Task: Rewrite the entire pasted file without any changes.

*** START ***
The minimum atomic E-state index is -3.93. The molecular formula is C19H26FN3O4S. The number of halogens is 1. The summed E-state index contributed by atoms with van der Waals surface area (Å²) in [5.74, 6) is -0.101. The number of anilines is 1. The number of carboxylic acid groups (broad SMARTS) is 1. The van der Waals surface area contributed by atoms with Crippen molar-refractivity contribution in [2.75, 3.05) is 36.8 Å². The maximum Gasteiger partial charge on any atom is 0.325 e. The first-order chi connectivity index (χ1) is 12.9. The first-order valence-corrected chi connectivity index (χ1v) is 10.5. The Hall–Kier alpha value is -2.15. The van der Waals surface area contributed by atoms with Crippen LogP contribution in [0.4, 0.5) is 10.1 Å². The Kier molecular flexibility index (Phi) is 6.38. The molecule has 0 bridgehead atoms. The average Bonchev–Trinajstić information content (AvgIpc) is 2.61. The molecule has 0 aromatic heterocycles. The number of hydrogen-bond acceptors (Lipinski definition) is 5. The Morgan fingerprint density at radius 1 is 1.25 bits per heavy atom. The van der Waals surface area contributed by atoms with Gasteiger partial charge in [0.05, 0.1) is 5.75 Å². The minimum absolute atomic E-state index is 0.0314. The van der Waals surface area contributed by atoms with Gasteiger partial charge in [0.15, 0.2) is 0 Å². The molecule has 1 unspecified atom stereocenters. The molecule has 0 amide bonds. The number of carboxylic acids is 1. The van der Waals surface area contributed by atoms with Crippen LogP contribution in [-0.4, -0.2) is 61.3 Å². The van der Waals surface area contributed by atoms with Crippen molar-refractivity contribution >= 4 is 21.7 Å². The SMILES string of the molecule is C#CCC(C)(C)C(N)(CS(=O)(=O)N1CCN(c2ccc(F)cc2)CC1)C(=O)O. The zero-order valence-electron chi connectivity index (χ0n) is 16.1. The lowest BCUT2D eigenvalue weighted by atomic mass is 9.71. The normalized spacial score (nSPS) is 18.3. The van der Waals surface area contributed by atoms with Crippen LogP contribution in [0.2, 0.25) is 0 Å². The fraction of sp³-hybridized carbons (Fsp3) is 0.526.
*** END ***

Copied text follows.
The minimum atomic E-state index is -3.93. The molecular formula is C19H26FN3O4S. The number of halogens is 1. The summed E-state index contributed by atoms with van der Waals surface area (Å²) in [5.74, 6) is -0.101. The number of anilines is 1. The number of carboxylic acid groups (broad SMARTS) is 1. The van der Waals surface area contributed by atoms with Crippen molar-refractivity contribution in [2.75, 3.05) is 36.8 Å². The maximum Gasteiger partial charge on any atom is 0.325 e. The first-order chi connectivity index (χ1) is 12.9. The first-order valence-corrected chi connectivity index (χ1v) is 10.5. The Hall–Kier alpha value is -2.15. The van der Waals surface area contributed by atoms with Crippen LogP contribution in [0.4, 0.5) is 10.1 Å². The Kier molecular flexibility index (Phi) is 6.38. The molecule has 0 bridgehead atoms. The average Bonchev–Trinajstić information content (AvgIpc) is 2.61. The molecule has 0 aromatic heterocycles. The number of hydrogen-bond acceptors (Lipinski definition) is 5. The Morgan fingerprint density at radius 1 is 1.25 bits per heavy atom. The van der Waals surface area contributed by atoms with Gasteiger partial charge in [0.05, 0.1) is 5.75 Å². The minimum absolute atomic E-state index is 0.0314. The van der Waals surface area contributed by atoms with Gasteiger partial charge in [0.15, 0.2) is 0 Å². The molecule has 1 unspecified atom stereocenters. The molecule has 0 amide bonds. The number of carboxylic acids is 1. The van der Waals surface area contributed by atoms with Crippen LogP contribution in [-0.4, -0.2) is 61.3 Å². The van der Waals surface area contributed by atoms with Crippen molar-refractivity contribution >= 4 is 21.7 Å². The SMILES string of the molecule is C#CCC(C)(C)C(N)(CS(=O)(=O)N1CCN(c2ccc(F)cc2)CC1)C(=O)O. The zero-order valence-electron chi connectivity index (χ0n) is 16.1. The lowest BCUT2D eigenvalue weighted by atomic mass is 9.71. The normalized spacial score (nSPS) is 18.3. The van der Waals surface area contributed by atoms with Crippen LogP contribution in [0.2, 0.25) is 0 Å². The fraction of sp³-hybridized carbons (Fsp3) is 0.526.